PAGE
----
Spending on Children and the Elderly

Julia B. Isaacs
Julia B. Isaacs Former Brookings Expert, Senior Fellow - Urban Institute

November 5, 2009


The United States spends 2.4 times as much on the elderly as on children, measured on a per capita basis, with the ratio rising to 7 to 1 if looking just at the federal budget. The tilt toward the elderly is stronger in the United States than in many other countries, although all OECD countries spend more, per capita, on the elderly than on children. Viewed from a life-cycle perspective, it is not unfair to spend more on the elderly than on children because all individuals progress from being children to working-age adults to elderly adults. However, our current system of public expenditures is unfair to younger generations, defined as birth cohorts rather than age groups: the vast and growing size of unfunded health and retirement benefits will require today’s children to bear a heavy tax burden when they grow up to be working-age adults. For our children’s sake, we should restrain growth in elderly benefits and pay our share of taxes.

This issue brief is drawn from a series of three working papers on spending on children and the elderly. 

  • The first, How Much Do We Spend on Children and the Elderly?, is descriptive in nature and provides estimates of public spending on children and the elderly, as well as information on private support for these two age groups. 
  • The second, A Comparative Perspective on Public Spending on Children, investigates whether the United States invests less in children than other rich countries and whether there is a common cross-national pattern of spending more on elderly than on children. 
  • The third, Public Spending on Children and the Elderly from a Life-Cycle Perspective, tackles a challenging question raised by the observed spending patterns in the earlier papers, namely: does it make sense for our country to be spending so much less on children than on the elderly?  While such a question sometimes raises issues of intergenerational warfare, the paper addresses it through a life-cycle framework.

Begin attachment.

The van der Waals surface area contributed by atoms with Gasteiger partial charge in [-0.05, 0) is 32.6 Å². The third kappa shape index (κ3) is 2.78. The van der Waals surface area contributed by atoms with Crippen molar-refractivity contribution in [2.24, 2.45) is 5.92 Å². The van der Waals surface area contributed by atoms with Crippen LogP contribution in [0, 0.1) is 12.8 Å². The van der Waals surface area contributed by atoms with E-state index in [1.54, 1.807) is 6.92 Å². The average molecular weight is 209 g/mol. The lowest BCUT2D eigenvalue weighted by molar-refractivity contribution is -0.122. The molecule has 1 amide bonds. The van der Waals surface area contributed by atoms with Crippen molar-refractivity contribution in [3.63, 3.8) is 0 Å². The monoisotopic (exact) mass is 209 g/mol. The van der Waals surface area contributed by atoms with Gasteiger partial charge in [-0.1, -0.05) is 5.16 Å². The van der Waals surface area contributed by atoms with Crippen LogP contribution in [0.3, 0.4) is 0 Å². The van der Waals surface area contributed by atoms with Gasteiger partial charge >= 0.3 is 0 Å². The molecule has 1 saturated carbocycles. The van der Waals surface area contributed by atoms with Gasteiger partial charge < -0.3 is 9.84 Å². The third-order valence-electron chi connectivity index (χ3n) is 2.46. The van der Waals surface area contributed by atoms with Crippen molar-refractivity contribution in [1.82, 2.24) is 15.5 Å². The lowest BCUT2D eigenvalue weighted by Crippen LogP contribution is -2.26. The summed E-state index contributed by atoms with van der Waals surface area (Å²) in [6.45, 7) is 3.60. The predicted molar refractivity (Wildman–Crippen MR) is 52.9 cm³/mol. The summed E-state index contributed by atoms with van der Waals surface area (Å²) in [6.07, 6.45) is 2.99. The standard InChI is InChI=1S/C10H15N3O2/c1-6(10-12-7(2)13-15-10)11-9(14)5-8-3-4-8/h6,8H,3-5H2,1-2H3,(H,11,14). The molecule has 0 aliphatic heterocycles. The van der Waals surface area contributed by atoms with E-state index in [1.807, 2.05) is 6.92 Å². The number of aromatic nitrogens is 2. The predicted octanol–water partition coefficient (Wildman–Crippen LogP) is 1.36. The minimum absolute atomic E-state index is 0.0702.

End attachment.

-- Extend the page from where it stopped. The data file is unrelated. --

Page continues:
The issue brief summarizes the three papers, which provide further detail and references for the information.

The author of the series, Julia B. Isaacs, is the Child and Family Policy Fellow at the Brookings Institution.  The papers benefited from the excellent research assistance of Emily Monea and the helpful comments of Isabel Sawhill and Ron Haskins. 

Comments by Henry Aaron, Senior Fellow, Economic Studies

Children and The Elderly: Not Children or the Elderly

Julia Isaacs argues in the four papers referenced on this site that spending on the elderly is excessive and is crowding out spending on children. I hold that this contention is incorrect as a matter of fact and that it sets up an either/or contest that can only be destructive to the interests of both children and the elderly. At the same time, it remains true that the United States today leaves unexploited opportunities for investing in children that would yield large returns, boosting economic growth and reducing inequality.

The U.S. ratio of spending on different age groups provides little or no information about the fairness with which public policy treats different age groups. First, the ratio in the United States is not out of line with that in other developed nations. Second, most of the difference between spending between age groups is attributable to health care spending and pensions. Health care spending rises naturally with age, so that equally generous coverage will result in much larger spending on the old than on the young. Third, current retirees on the average have paid payroll taxes that, in present value terms, equal or exceed the value of the pensions they will eventually receive. Furthermore, the economic status of the elderly and of children differs little or not at all, based on poverty measures that take adequate account of out-of-pocket health care spending.

Pitting the interests of the elderly and disabled against those of children is politically short-sighted, because advocates of public outlays for children and for the elderly have long  been – and should remain – allies against those who believe that the role of government should be limited to providing for defense and public safety, and little else. Advocates of a restricted role for government remain a sizable and influential group in American politics. In a nation of two-party politics, progress is based on building and sustaining coalitions.  If those who share the view that government should intervene actively to promote social welfare – for children, the disabled and poor, and the elderly – engage in fratricide, each of those groups will suffer.

Read Henry Aaron’s complete commentary »

Comments by Eugene Steuerle, Institute Fellow, Urban Institute

Read Eugene Steuerle’s complete commentary »